Sunday, December 20, 2015

Reducing Food Waste One Seed at a Time

Roasted Winter Squash Seeds

It took producing a garden of volunteer squash following the composting of our squash seeds for me to realize that like pumpkin seeds, butternut, acorn, carnival and many other winter squash varieties produce seeds that make a delicious and healthy snack.

Directions:

  • Remove seeds from squash and rinse seeds under cold water removing squash strings/pulp. 
  • Pat dry for immediate roasting or lay out on baking sheet until ready to bake (the longer they dry the faster they cook; typically I bake all of the seeds from 1-2 weeks worth of squash at once).
  • When ready to roast, preheat oven to 275 degrees
  • Toss seeds in small amount of olive oil and garlic salt to taste
  •  Bake for 10-15 increments. Stir and continue baking until lightly browned. Finished seeds should taste similar to popcorn, may literally be starting to pop and will have a crunchy outer shell easy to eat without a woody texture. 

Monday, November 16, 2015

Homemade Condensed Soups

I've ended my search for recipes for Condensed Cream of Mushroom and Cream of Chicken Soups with these delicious, quick, and freezable recipes by Simply Scratch! Making your soups from scratch allows you the ability to control the quality of your ingredients and avoid preservatives. Not to mention you might just save a trip to the grocery store and some money.

Cream of Mushroom Soup


3 Tbsp butter
1/4 cup onions, minced
1/2 cup fresh mushrooms, minced
2 1/2 Tbsp flour
1/2 cup vegetable broth
1/2 cup milk
1/8 tsp salt
1/4 tsp pepper

Directions:
  • Melt butter over medium heat. Add onions and saute until they begin to change color. 
  • Add mushrooms and continue cooking 2-3 minutes. 
  • Sprinkle with the flour (wheat flour works just fine) and cook for another minute or two. 
  • Whisk in the milk and broth until smooth. 
  • Simmer until it has thickened, 5-8 minutes. 

Yield: 1 "can" condensed soup
Total Time: ~15 minutes

Cream of Chicken Soup


3 Tbsp butter
1/4 cup onions, minced
1 clove garlic, minced
2 1/2 Tbsp Flour
1/2 cup chicken broth
1/2 cup milk
1/8 tsp salt
1/4 tsp pepper

Directions: 
  • Melt butter over medium heat. Add onions and saute until tender. Add garlic and cook 30 seconds. 
  • Sprinkle with the flour (wheat flour works just fine) and cook for another minute or two. 
  • Whisk in the milk and broth until smooth.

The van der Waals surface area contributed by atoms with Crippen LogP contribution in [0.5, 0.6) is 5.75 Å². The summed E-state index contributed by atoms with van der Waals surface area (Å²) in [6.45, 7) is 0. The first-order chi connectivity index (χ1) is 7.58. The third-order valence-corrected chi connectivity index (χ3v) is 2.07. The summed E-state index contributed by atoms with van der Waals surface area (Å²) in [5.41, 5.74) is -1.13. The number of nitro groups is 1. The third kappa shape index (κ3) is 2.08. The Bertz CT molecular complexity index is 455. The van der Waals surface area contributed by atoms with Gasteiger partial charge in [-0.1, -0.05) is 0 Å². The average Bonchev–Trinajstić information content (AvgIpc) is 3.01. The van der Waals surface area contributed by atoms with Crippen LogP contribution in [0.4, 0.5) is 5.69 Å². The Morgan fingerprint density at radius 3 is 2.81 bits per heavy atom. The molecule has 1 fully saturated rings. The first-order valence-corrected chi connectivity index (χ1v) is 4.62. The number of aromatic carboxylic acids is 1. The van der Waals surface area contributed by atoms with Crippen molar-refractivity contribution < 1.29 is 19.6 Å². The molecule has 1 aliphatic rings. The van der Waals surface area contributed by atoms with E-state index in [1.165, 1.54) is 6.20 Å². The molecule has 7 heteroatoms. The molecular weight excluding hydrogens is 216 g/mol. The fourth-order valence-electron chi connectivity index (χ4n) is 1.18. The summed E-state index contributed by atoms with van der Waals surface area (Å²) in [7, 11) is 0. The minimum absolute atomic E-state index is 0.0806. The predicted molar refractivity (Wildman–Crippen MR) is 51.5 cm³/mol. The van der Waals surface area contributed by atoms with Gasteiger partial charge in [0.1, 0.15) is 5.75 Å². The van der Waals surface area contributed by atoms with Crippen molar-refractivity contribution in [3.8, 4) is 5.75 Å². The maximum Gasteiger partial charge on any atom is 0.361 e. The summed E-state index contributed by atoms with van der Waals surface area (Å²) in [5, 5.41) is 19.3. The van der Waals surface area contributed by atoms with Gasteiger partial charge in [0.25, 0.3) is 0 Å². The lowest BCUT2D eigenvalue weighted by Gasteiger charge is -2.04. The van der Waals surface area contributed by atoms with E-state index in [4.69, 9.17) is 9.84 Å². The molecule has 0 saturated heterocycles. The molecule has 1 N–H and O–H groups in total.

• Simmer until it has thickened, 5-8 minutes. 

Yield: 1 "can" condensed soup
Total Time: ~15 minutes

Monday, October 5, 2015

Bean and Rice Burritos

When life gets in the way of homemade dinners here's an idea for something quick and easy. Make sure to plan for cooking the rice (rice cookers are a great hands-off approach that allow you to be flexible in timing) or use minute brown rice. Once the rice is cooked you can whip up the rest in about 15-20 minutes!

Bean and Rice Burritos

1 1/2 cups brown rice, cooked according to package directions
1 medium green pepper, diced
1/2 cup chopped onion
1 Tbsp olive oil
1 clove garlic, minced
1 Tbsp chili powder
1 tsp ground cumin
1/8 tsp crushed red pepper flakes, optional
1 can (15 ounces) black beans, rinsed and drained
1 cup salsa
8 whole wheat tortillas, warmed (homemade version)
Grated cheese, lettuce, tomatoes, and sour cream, optional 

Directions:
  • In a large skillet, saute green pepper and onion in oil for 3-4 minutes or until tender. Add garlic; cook 1 minute longer. Stir in chili powder, cumin and pepper flakes until combined. 
  • Add beans, rice and salsa and cook 4-6 minutes or until heated through.
  • Spoon about 1/2 cup filling onto each tortilla; top with desired toppings. Fold sides and ends over filling and roll up. 
Recipe adapted from Taste of Homes 2012.


Homemade Whole Wheat Tortillas

Making tortillas from scratch allows for better quality and more fresh ingredients! Not to mention they are far less expensive than store bought. Just be sure to give yourself time enough to make them (about 50 minutes). Here is a quick, easy and delicious recipe found at The Lean Green Bean.

2 cups whole wheat flour
3 Tbsp extra virgin olive oil
3/4 tsp salt
2/3 cup warm water